Monday, September 29, 2014

Beware fake implementation timescales

Time - one right one wrong 

This is a brief message: if you have been asked to plan a new CRM or fundraising database implementation, and you have been told to create a timescale for the project, then beware of the 'fake timescales' syndrome.

For example, if someone in your organisation (usually a senior manager…) says it must be done by date x, if there is no solid business reason for that date then don't just accept it. If you have over-run your procurement by a couple of months, then don't simply reduce the implementation time by 2 months - why has it suddenly become quicker to do just because you're starting later?! Or if your timeline is based on the fact that someone once did a project somewhere else in that timescale...

Of course, if you have an absolute deadline for a good reason then that needs to be accounted for, although even those can sometimes not be definite. e.g. if you are moving office, then is there no way you can continue to access your old database in your new office - or is that just an excuse to get a deadline? If your current software supplier is stopping the support of your current database on date x, then maybe you can accept the risk of still using it for just a short-time after that rather than rush your new implementation?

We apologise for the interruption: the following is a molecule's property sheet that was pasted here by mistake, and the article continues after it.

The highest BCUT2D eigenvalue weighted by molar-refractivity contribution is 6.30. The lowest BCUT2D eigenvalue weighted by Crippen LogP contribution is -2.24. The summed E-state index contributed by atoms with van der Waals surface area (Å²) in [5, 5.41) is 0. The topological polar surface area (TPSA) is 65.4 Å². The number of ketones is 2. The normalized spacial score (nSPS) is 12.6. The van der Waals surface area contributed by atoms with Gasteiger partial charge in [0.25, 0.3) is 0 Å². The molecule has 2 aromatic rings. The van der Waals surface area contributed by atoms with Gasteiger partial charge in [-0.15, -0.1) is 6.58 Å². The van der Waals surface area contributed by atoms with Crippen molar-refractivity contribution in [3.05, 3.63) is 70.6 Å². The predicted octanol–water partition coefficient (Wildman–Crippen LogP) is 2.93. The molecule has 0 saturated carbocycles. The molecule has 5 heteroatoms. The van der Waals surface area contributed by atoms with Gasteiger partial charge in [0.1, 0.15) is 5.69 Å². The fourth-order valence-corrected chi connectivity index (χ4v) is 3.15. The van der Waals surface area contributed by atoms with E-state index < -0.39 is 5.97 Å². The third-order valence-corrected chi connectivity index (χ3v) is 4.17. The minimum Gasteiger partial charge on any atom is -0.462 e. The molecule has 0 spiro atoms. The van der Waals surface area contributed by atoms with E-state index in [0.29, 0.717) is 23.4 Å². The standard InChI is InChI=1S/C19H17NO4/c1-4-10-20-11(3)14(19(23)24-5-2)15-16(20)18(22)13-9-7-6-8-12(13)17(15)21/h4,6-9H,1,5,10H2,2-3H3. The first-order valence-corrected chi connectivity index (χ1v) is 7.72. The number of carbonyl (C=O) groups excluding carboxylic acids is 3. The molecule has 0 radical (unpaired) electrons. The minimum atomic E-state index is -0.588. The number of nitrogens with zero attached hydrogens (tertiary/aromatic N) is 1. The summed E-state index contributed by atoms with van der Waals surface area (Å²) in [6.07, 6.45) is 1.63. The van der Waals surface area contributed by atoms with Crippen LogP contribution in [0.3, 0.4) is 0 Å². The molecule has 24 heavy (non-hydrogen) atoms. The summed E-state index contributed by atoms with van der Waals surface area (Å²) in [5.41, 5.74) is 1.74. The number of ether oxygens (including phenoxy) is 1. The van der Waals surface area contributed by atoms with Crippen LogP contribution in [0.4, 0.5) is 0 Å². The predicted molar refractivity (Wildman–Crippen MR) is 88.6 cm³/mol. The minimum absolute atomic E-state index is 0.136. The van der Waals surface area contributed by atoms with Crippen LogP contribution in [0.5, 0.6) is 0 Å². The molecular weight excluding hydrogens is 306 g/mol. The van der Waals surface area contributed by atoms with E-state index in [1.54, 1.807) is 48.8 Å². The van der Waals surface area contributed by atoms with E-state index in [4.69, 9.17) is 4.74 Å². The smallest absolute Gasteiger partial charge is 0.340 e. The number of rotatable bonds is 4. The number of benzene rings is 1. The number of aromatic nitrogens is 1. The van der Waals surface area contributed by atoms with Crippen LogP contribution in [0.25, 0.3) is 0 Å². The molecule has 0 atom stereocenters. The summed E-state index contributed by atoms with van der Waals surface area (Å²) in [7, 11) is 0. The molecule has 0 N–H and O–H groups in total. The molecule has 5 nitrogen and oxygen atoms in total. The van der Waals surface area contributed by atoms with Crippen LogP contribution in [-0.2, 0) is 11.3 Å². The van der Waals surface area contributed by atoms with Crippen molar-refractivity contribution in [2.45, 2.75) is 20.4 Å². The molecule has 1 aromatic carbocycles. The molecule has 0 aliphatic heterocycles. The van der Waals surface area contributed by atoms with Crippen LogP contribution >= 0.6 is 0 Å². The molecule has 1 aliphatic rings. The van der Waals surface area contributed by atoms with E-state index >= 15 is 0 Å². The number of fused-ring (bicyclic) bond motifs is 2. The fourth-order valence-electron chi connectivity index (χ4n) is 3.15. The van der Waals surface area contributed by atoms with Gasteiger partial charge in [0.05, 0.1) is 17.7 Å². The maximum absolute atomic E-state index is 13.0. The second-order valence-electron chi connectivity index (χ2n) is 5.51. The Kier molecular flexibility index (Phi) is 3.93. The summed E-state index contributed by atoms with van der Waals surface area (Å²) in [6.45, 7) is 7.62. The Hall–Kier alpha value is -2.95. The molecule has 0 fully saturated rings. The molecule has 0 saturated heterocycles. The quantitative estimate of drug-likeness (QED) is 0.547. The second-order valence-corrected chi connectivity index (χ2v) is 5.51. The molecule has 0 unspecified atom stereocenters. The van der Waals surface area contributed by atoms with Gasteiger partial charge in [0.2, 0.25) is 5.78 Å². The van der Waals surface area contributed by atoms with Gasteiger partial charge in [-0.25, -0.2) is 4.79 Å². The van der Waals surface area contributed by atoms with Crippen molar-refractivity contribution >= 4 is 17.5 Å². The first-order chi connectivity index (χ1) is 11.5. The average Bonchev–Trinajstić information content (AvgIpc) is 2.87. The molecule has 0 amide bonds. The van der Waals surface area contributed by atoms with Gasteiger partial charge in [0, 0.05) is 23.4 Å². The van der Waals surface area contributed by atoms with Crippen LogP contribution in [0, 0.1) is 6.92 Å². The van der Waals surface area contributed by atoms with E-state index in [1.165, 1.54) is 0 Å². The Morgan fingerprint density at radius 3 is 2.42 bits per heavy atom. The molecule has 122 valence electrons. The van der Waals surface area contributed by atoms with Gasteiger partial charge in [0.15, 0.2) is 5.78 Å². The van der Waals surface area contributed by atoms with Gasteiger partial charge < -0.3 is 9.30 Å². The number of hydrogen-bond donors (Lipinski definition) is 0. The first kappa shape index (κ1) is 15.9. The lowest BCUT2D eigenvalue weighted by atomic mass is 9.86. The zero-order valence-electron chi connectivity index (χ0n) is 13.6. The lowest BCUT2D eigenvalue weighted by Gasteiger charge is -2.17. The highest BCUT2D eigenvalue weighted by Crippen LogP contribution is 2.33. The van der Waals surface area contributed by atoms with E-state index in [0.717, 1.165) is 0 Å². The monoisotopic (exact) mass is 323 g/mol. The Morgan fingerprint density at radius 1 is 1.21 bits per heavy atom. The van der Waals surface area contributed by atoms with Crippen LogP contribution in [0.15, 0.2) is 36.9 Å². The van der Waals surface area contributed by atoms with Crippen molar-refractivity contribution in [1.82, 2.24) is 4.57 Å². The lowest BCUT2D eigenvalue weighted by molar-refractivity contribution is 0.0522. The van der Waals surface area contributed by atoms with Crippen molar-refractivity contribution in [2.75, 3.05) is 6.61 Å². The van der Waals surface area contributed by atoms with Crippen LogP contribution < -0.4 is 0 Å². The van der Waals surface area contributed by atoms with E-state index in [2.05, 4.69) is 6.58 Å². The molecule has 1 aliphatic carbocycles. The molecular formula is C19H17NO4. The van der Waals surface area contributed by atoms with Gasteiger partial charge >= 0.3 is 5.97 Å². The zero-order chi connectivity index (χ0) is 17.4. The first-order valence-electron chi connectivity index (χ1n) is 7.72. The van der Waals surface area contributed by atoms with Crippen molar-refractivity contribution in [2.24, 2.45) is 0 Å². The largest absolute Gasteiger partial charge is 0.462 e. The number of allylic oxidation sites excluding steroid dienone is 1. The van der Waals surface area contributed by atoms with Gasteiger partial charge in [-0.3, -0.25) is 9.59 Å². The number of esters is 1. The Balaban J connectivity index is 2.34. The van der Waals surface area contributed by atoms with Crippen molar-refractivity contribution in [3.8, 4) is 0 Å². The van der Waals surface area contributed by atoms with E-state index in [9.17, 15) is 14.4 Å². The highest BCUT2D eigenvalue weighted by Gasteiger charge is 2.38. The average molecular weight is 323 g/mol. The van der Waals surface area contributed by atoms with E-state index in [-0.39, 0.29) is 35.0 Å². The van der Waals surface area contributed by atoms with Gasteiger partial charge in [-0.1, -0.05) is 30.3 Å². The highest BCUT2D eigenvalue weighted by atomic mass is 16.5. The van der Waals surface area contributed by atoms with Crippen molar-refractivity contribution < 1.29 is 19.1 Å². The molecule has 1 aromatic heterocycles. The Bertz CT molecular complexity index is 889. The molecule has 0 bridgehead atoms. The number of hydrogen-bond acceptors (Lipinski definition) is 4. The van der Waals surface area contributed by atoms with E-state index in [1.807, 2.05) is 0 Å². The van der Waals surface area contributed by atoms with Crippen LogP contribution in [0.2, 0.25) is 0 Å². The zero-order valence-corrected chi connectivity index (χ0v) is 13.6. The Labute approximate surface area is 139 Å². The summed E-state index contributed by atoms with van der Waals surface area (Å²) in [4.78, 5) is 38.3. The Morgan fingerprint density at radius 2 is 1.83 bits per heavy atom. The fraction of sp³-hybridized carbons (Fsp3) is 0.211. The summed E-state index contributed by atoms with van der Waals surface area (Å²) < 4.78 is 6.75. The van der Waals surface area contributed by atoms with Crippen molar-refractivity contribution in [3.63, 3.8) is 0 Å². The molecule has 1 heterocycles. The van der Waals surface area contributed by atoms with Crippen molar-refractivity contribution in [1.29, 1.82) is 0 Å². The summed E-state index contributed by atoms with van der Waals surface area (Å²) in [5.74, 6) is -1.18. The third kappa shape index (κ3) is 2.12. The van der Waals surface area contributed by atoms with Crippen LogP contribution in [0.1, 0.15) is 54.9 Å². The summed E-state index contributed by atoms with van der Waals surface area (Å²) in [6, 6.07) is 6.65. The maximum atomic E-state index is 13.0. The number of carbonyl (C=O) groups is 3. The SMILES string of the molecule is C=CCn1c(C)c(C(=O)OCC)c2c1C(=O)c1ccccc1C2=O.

What you should do is work with your supplier and your project team, your key staff and your organisation's whole calendar, and work out how many months the implementation should take regardless of when you are starting. (Then review it again and see if even that is realistic…) Then you can allow for any periods which might mean it could take longer (e.g. Christmas/New Year, your big annual event, August holidays) and extend if it necessary. And if that really, really is unacceptable to your project board then you will need to explain you will have to de-scope something and/or increase resources.

But don't accept fake timescales - they don't do anything except increase the risk of failure.

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